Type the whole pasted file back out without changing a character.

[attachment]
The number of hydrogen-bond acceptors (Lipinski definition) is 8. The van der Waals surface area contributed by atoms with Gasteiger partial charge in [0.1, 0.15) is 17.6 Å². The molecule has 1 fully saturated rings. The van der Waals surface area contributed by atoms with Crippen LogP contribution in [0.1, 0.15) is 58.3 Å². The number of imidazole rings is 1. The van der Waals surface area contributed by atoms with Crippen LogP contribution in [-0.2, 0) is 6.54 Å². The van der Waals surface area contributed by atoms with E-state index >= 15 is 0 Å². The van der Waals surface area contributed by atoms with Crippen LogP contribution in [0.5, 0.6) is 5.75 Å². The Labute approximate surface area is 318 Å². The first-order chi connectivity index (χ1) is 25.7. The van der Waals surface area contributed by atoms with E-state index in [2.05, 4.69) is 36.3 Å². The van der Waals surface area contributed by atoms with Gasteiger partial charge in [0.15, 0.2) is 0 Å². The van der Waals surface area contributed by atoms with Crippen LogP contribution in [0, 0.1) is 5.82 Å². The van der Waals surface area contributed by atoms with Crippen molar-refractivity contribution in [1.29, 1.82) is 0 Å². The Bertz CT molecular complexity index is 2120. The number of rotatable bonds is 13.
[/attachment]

The number of hydrogen-bond acceptors (Lipinski definition) is 8. The van der Waals surface area contributed by atoms with Gasteiger partial charge in [0.1, 0.15) is 17.6 Å². The molecule has 1 fully saturated rings. The van der Waals surface area contributed by atoms with Crippen LogP contribution in [0.1, 0.15) is 58.3 Å². The number of imidazole rings is 1. The van der Waals surface area contributed by atoms with Crippen LogP contribution in [-0.2, 0) is 6.54 Å². The van der Waals surface area contributed by atoms with E-state index >= 15 is 0 Å². The van der Waals surface area contributed by atoms with Crippen LogP contribution in [0.5, 0.6) is 5.75 Å². The Labute approximate surface area is 318 Å². The first-order chi connectivity index (χ1) is 25.7. The van der Waals surface area contributed by atoms with E-state index in [2.05, 4.69) is 36.3 Å². The van der Waals surface area contributed by atoms with Gasteiger partial charge in [0.15, 0.2) is 0 Å². The van der Waals surface area contributed by atoms with Crippen LogP contribution in [0, 0.1) is 5.82 Å². The van der Waals surface area contributed by atoms with Crippen molar-refractivity contribution in [1.29, 1.82) is 0 Å². The Bertz CT molecular complexity index is 2120. The number of rotatable bonds is 13.